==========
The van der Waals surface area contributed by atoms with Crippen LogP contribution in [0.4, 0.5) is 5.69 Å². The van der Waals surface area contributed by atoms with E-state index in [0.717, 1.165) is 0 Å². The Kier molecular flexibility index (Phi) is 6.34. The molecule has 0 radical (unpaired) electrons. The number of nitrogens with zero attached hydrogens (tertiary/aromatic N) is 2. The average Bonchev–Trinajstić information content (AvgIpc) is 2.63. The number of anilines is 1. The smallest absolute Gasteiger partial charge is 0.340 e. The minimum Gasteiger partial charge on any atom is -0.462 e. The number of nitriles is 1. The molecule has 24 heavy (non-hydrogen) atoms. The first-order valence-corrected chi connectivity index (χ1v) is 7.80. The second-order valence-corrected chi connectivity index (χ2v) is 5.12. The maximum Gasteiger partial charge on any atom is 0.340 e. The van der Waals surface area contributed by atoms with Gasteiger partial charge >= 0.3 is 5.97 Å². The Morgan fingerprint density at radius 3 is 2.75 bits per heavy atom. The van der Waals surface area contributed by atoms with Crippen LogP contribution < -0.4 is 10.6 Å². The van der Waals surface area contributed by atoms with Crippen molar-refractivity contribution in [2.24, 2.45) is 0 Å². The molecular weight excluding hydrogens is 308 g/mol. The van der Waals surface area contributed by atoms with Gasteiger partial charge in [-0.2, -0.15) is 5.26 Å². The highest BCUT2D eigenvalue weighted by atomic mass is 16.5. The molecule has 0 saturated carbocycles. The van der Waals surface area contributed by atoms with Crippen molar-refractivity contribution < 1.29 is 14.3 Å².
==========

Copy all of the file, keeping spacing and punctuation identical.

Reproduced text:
The van der Waals surface area contributed by atoms with Crippen LogP contribution in [0.4, 0.5) is 5.69 Å². The van der Waals surface area contributed by atoms with E-state index in [0.717, 1.165) is 0 Å². The Kier molecular flexibility index (Phi) is 6.34. The molecule has 0 radical (unpaired) electrons. The number of nitrogens with zero attached hydrogens (tertiary/aromatic N) is 2. The average Bonchev–Trinajstić information content (AvgIpc) is 2.63. The number of anilines is 1. The smallest absolute Gasteiger partial charge is 0.340 e. The minimum Gasteiger partial charge on any atom is -0.462 e. The number of nitriles is 1. The molecule has 24 heavy (non-hydrogen) atoms. The first-order valence-corrected chi connectivity index (χ1v) is 7.80. The second-order valence-corrected chi connectivity index (χ2v) is 5.12. The maximum Gasteiger partial charge on any atom is 0.340 e. The van der Waals surface area contributed by atoms with Gasteiger partial charge >= 0.3 is 5.97 Å². The Morgan fingerprint density at radius 3 is 2.75 bits per heavy atom. The van der Waals surface area contributed by atoms with Crippen LogP contribution < -0.4 is 10.6 Å². The van der Waals surface area contributed by atoms with Crippen molar-refractivity contribution in [2.24, 2.45) is 0 Å². The molecular weight excluding hydrogens is 308 g/mol. The van der Waals surface area contributed by atoms with Gasteiger partial charge in [-0.2, -0.15) is 5.26 Å². The highest BCUT2D eigenvalue weighted by atomic mass is 16.5. The molecule has 0 saturated carbocycles. The van der Waals surface area contributed by atoms with Crippen molar-refractivity contribution < 1.29 is 14.3 Å².